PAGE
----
Reserving the 45D pack primarily for my main shooter — the Canon 5D MkIII DSLR with Canon 70–200mm f/2.8 L-series lens attached — Vanguard’s Alta Sky 45D offered ample room within its lower third. Though a larger lens, the 70–200mm f/2.8 is a personal favourite as it allows me to shoot a great range of images, and it’s perfect for panorama landscapes when shooting hand-held. It fit comfortably sideways within the pack, while I could easily access it through the side opening.
This allowed all the other gear needed for the day trip to sit easily within the top two-thirds of the 45D day pack — some bits and pieces for the kids, as well as our lunch, and some snacks for throughout the day.
We spent the day walking through some of Kerikeri’s idyllic spots, and I found the 51D to be extremely comfortable, even fully loaded. We trekked through the Rainbow Falls Walk back to Kerikeri, which is a lovely walk through native bush, past the falls — which were majestic after all the rain we have had lately — before we made our way to the old pā site above the Stone Store, where I finally got a chance to launch my drone over the picturesque inlet with yachts moored in the foreground as the sun started to set. Throughout the journey, the packs kept things comfortable with ergonomic back and harness systems, featuring a well-padded,
breathable 3D back. Uniquely shaped, easy to adjust shoulder straps perfectly contour to your back and torso, via adjustable sternum straps and a well-padded supporting waist belt.
Functionally, these packs are very versatile, and just as suitable as a general travel pack as a dedicated camera kit. They’re perfectly designed to cater for your equipment and the other essentials you will bring on your trek — both packs also feature a good-size stretchy water bottle pocket, and a place to store your phone/iPod with a headset port which will conveniently extend the cable from the internal smartphone pocket. For your memory cards, there are numerous storage pockets, including a dedicated one located in the access point on the side of the larger two-thirds compartment, which are labelled full/empty media storage.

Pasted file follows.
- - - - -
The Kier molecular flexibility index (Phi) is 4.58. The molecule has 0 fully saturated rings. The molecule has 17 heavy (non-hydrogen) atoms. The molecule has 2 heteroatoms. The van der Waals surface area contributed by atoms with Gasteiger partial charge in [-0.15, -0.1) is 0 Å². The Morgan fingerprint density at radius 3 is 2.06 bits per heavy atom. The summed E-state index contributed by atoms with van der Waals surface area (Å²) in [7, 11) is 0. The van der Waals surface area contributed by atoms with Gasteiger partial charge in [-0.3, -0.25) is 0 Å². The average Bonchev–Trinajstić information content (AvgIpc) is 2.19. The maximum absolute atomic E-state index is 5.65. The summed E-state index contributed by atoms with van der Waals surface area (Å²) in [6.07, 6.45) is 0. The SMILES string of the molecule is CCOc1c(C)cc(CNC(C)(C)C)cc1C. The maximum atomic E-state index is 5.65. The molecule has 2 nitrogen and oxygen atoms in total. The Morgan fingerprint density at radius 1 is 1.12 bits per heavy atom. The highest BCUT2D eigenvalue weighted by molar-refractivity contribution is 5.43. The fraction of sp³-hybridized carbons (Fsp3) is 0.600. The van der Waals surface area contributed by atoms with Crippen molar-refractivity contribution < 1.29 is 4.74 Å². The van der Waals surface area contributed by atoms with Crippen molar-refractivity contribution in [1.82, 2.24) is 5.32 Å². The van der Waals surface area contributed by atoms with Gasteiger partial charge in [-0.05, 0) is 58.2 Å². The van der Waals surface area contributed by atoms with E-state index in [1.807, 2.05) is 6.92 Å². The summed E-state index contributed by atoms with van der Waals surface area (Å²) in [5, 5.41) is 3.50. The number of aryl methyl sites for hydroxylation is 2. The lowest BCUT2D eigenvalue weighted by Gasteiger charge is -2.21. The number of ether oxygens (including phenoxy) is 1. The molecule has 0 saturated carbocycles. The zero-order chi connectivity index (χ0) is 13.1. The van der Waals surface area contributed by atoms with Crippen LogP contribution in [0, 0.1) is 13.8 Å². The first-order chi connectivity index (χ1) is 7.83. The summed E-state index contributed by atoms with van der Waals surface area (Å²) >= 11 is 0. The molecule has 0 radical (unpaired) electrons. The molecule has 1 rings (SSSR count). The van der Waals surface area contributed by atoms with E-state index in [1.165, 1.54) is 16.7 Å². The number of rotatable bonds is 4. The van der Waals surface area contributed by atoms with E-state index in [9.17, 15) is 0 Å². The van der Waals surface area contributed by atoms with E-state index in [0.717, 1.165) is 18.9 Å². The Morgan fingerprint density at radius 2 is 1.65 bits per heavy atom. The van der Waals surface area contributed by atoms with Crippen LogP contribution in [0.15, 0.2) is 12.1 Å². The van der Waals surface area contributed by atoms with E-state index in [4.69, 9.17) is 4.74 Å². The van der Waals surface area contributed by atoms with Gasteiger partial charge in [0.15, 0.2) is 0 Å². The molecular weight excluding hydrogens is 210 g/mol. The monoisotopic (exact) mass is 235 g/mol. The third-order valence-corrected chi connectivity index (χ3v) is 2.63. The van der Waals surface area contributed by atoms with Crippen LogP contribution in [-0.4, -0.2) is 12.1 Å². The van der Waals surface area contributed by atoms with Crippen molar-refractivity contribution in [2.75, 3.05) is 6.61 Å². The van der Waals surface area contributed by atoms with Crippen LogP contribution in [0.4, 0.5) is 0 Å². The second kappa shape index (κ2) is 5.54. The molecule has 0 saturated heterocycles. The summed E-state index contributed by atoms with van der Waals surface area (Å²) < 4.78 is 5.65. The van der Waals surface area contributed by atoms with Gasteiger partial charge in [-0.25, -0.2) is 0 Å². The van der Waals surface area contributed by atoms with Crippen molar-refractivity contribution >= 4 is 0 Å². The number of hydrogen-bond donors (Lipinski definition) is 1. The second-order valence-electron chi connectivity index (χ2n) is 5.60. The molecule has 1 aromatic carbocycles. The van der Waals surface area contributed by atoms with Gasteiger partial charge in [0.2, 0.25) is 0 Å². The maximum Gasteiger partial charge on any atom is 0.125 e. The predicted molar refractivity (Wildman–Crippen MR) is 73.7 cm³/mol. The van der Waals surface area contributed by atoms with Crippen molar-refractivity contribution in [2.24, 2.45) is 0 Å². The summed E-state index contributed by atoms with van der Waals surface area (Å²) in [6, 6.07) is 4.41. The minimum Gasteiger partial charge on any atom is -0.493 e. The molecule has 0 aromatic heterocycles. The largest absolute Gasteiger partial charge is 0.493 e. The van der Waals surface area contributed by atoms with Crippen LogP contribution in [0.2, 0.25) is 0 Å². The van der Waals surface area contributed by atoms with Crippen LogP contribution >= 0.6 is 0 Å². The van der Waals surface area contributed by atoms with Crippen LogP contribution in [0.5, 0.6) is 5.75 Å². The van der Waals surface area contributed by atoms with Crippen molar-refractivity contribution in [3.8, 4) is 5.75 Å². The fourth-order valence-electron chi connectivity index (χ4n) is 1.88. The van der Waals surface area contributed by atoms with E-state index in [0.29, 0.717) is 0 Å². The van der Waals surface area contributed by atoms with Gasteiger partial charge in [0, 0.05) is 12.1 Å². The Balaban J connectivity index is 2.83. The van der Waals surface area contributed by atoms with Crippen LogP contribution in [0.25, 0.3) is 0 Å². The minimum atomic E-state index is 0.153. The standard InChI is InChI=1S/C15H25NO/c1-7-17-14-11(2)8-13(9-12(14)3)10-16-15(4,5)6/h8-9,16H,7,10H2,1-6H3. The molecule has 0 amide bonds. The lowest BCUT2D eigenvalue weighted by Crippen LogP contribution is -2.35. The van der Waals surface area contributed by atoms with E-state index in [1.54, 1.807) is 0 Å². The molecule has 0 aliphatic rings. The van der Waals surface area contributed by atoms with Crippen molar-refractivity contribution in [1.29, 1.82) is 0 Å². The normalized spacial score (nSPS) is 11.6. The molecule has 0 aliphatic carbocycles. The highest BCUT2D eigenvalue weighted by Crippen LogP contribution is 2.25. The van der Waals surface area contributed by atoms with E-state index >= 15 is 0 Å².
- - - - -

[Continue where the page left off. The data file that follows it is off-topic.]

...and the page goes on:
Vanguard’s newest range of Alta Sky backpacks satisfied my every need — both as a travel pack on my day out with my family, and as a dedicated camera bag while shooting. It made travelling easy, even though I had a slew of gear in tow — and kept everything on hand for when I needed it.
Needless to say, I’m sold — and I think the 51D is the backpack for me: it’s time to replace my older backpacks for something that holds all the answers.
For more information on the new range of Vanguard Alta Sky bags, and to purchase, visit crknz.co.nz.
During 20 years of experience in commercial photography, Leon Rose’s unique shooting style has fulfilled the visions of advertising agencies, design houses, and corporate customers. An early adopter of digital photography, Leon has been involved in digital capture for the past 10 years. His latest project, a monograph on Muay Thai kickboxing in New Zealand, Live, Train, Fight like Thai, was published with PQ Blackwell, and rounds out his commercial and personal portfolio.
THE KERIKERI STONE STORE DJI PHANTOM ADVANCED, 1/190, F/2.8, ISO 100
GIBBS FARM FROM STATE HIGHWAY 16 CANON 5D MK III, CANON 70–200MM F/2.8L IS USM, 200MM, 1/2500, F/5.6, ISO 250
VANGUARD ALTA SKY 45 BACKPACK
VANGUARD ALTA SKY 51D LARGE BACKPACK